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Repatriation in Practice: A Critical Analysis of the Repatriation of Human Remains in New Zealand Museums

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posted on 12.11.2021, 14:42 by O’Hara, Coralie

The repatriation of human remains from museum collections is becoming increasingly common in museums around the world and particularly in New Zealand. Even the most amicable repatriation cases are complex, requiring a substantial commitment of time, energy and resources from museum staff involved in the negotiation process, to successfully overcome any issues that arise. Although it is known that the repatriation process can be challenging, the literature on the subject in museum studies and related fields focuses on the beneficial outcomes of successful negotiations, rather than explaining what difficulties can be encountered and how they can be solved. This research asks how problems in the repatriation process can be overcome to create mutually rewarding relationships between museums and others involved in the repatriation of human remains. This problem was addressed through a case study of the Karanga Aotearoa Repatriation Programme at Te Papa and three examples of their work: the Natural History Museum in Rouen, France; the British Museum in London; and the Rangitāne o Wairau iwi in New Zealand. Documentary evidence relating to these three repatriation examples was reviewed and the insights of museum staff have been captured through interviews with professionals from Karanga Aotearoa, Auckland Museum and Tairāwhiti Museum in Gisborne. Together these methods provided data that presented a more detailed and rounded picture of the current New Zealand situation regarding the repatriation of human remains. The dissertation concludes by assessing the difficulties in the practical repatriation process and how they have been overcome in New Zealand museums. I argue that repatriation practice, as an important area of museum practice in its own right, requires a flexible approach based on the principle of open-minded engagement with the perspectives of others involved in repatriation negotiations. This approach, focusing on relationships rather than transactions, is a marked departure from more traditional museum practice.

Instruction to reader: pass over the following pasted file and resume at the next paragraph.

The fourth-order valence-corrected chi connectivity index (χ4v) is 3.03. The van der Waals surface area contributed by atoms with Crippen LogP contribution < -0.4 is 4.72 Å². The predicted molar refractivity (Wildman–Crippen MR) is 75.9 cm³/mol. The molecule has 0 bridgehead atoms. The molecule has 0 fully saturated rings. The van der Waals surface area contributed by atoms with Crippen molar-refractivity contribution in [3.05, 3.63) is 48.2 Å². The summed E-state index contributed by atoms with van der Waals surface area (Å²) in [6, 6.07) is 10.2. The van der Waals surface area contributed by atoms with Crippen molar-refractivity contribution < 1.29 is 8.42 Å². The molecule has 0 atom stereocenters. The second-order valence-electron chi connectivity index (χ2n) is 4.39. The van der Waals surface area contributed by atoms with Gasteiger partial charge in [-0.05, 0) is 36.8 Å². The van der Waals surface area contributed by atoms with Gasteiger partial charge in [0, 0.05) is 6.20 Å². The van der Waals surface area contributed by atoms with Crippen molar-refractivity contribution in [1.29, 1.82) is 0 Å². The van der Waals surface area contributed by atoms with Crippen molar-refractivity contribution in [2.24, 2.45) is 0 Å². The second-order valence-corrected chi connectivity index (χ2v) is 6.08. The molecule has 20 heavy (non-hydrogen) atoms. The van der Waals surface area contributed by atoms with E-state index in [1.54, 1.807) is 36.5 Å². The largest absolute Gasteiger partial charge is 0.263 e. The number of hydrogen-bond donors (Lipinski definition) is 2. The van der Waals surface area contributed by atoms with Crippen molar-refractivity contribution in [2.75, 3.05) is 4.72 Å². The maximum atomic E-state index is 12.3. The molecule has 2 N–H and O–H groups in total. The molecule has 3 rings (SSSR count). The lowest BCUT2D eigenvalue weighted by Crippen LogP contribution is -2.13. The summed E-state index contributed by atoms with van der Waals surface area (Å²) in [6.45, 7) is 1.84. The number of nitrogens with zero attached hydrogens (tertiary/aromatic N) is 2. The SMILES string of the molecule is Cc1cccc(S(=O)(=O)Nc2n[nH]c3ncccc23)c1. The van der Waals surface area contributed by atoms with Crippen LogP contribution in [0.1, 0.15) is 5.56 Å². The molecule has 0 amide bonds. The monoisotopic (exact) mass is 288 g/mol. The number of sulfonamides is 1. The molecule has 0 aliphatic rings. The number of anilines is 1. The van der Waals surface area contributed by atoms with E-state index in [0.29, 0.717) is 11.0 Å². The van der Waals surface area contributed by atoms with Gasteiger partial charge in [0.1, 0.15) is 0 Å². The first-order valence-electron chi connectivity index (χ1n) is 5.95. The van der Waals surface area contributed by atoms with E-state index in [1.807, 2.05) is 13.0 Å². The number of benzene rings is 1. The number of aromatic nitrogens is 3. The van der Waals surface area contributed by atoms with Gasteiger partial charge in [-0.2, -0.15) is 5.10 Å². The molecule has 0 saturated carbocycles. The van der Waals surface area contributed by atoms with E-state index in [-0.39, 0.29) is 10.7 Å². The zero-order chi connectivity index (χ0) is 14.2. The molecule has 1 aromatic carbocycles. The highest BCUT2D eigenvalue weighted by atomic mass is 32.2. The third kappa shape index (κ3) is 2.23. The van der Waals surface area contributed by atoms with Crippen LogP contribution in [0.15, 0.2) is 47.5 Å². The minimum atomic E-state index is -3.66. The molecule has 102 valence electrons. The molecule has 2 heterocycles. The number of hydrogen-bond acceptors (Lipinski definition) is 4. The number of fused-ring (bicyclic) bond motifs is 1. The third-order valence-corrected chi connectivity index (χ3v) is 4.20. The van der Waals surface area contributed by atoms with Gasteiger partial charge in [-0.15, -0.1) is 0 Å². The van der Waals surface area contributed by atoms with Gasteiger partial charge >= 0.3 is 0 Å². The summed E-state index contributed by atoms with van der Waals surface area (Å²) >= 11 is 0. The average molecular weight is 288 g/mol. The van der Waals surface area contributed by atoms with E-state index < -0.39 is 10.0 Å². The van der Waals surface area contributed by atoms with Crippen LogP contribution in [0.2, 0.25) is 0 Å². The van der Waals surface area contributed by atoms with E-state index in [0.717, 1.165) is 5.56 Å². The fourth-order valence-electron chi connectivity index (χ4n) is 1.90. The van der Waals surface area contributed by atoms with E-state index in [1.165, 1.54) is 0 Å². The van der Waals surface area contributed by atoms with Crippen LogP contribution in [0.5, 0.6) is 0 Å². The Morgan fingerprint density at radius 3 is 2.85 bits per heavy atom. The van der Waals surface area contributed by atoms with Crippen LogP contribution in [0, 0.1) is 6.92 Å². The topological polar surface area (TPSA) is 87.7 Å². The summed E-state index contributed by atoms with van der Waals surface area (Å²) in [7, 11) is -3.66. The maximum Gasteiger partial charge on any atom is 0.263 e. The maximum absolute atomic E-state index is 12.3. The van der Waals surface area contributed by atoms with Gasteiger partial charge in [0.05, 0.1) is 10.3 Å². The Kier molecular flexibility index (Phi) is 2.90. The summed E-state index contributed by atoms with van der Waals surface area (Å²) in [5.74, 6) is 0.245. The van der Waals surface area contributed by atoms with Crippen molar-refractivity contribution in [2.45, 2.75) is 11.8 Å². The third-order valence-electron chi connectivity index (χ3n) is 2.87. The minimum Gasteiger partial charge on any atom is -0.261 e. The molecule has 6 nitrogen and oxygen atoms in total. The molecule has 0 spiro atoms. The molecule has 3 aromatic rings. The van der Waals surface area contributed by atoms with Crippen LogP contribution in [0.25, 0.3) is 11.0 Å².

Copyright Date


Date of Award



Te Herenga Waka—Victoria University of Wellington

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Author Retains Copyright

Degree Discipline

Museum and Heritage Studies

Degree Grantor

Te Herenga Waka—Victoria University of Wellington

Degree Level


Degree Name

Master of Museum and Heritage Studies

Victoria University of Wellington Item Type

Awarded Research Masters Thesis



Victoria University of Wellington School

School of Art History, Classics and Religious Studies


McCarthy, Conal; Herewini, Te Herekiekie